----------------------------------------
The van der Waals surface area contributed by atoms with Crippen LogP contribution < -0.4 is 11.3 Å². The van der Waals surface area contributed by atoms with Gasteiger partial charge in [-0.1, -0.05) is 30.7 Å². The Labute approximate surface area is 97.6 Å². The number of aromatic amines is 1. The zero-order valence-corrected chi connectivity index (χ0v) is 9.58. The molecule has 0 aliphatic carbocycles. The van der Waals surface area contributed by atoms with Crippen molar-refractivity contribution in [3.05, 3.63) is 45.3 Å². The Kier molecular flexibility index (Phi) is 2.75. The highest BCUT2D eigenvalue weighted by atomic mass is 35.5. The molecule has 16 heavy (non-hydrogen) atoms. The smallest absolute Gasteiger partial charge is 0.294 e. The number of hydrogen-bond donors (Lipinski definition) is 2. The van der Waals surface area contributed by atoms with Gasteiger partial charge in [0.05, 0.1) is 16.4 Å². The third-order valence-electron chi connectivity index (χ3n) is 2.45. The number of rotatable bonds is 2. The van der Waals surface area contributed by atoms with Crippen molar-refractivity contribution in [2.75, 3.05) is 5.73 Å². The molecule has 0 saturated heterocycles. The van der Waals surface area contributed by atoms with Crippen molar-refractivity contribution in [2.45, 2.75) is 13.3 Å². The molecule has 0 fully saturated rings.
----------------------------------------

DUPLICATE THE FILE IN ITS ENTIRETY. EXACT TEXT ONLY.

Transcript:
The van der Waals surface area contributed by atoms with Crippen LogP contribution < -0.4 is 11.3 Å². The van der Waals surface area contributed by atoms with Gasteiger partial charge in [-0.1, -0.05) is 30.7 Å². The Labute approximate surface area is 97.6 Å². The number of aromatic amines is 1. The zero-order valence-corrected chi connectivity index (χ0v) is 9.58. The molecule has 0 aliphatic carbocycles. The van der Waals surface area contributed by atoms with Crippen molar-refractivity contribution in [3.05, 3.63) is 45.3 Å². The Kier molecular flexibility index (Phi) is 2.75. The highest BCUT2D eigenvalue weighted by atomic mass is 35.5. The molecule has 16 heavy (non-hydrogen) atoms. The smallest absolute Gasteiger partial charge is 0.294 e. The number of hydrogen-bond donors (Lipinski definition) is 2. The van der Waals surface area contributed by atoms with Gasteiger partial charge in [0.05, 0.1) is 16.4 Å². The third-order valence-electron chi connectivity index (χ3n) is 2.45. The number of rotatable bonds is 2. The van der Waals surface area contributed by atoms with Crippen molar-refractivity contribution in [2.75, 3.05) is 5.73 Å². The molecule has 0 saturated heterocycles. The van der Waals surface area contributed by atoms with Crippen molar-refractivity contribution in [2.45, 2.75) is 13.3 Å². The molecule has 0 fully saturated rings.